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Antisocial Personality Disorder: Not a Wilting Flower


Antisocial Personality Disorder: Not a Wilting Flower

From the second volume in my three-part book series, Healing The Mind & Body

The antisocial personality disorder does not mean someone who is shy avoid social contact, or hates society. In many cases, the extremely warm and charming salesman who sells you worthless shares in a failing company is antisocial.

The antisocial is someone whose thinking, reasoning and judgment are severely impaired. They constantly misperceive situations and other people, then act according to their misperceptions. Their minds are missing those important pieces such as internal moral compasses and their treatment of others. They have no conscience regarding their wrong-doing, and they feel no empathy for others.

Antisocial people do not feel the pain of others, whether it’s physical or emotional pain. In fact, they may feel amused at the suffering of others, or pleasure … or nothing.

At some level, most of us care about the effect our behavior has on others. The antisocial, however, is only concerned with whether he will get “caught” and punished. Otherwise, he can look into the eyes of his best friend or closest family member and lie, swindle and even torture small animals for entertainment without the slightest inner protest, revulsion, or sense of remorse.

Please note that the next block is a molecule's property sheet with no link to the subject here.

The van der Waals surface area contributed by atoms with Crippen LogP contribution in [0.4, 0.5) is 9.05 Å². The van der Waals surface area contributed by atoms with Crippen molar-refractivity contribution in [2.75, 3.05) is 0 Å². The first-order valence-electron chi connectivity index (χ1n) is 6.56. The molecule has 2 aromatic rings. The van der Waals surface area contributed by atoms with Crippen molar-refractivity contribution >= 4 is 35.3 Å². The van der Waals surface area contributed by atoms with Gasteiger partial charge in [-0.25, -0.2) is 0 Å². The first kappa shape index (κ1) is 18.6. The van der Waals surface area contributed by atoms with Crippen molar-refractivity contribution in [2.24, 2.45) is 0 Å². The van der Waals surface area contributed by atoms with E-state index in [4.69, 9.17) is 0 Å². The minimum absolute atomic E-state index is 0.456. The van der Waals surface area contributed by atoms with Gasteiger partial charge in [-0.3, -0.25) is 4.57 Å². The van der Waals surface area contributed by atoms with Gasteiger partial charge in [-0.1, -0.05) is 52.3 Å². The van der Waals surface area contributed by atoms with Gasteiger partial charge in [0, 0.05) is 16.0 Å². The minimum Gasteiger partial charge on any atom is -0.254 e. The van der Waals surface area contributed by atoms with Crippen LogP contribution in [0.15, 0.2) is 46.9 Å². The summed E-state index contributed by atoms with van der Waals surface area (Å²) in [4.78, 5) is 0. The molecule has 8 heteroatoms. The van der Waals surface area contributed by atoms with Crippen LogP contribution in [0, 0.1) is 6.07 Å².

Frequently driven by envy and jealousy, for the antisocial personality there is nothing they would not do to tear down another person. Unlike the Narcissist, for whom the rules do not apply, the antisocial does not recognize rules, cannot see their purpose, and never feels restrained.

Many antisocials are constantly running into legal difficulties, whether it be habitual shoplifting, fraud or violent crime. NO doubt there are many criminals, prisoners, drifters and street gang members who are antisocial, but there are also bankers, firefighters, professors and preachers who have learn how to hide their cruel energy and even fake sympathy for people. Gaining the trust of others gives them even greater power to damage people they wish to bring down or ruin.

Getting other people upset is his fame, and as soon as his victim feels unsettled and distressed, the antisocial then feels calm and in control. The antisocial easily becomes bored and often feels empty inside, which is what eventually drives them to act out.

The wisest course of action is to stay as far away from an antisocial as possible. Get away from him (or her) as quickly and safely as possible, and don’t look back.

Need help dealing with a person who might be an antisocial? I’m here to help. Call me at (949) 481-0118 or complete my new patient form for an appointment.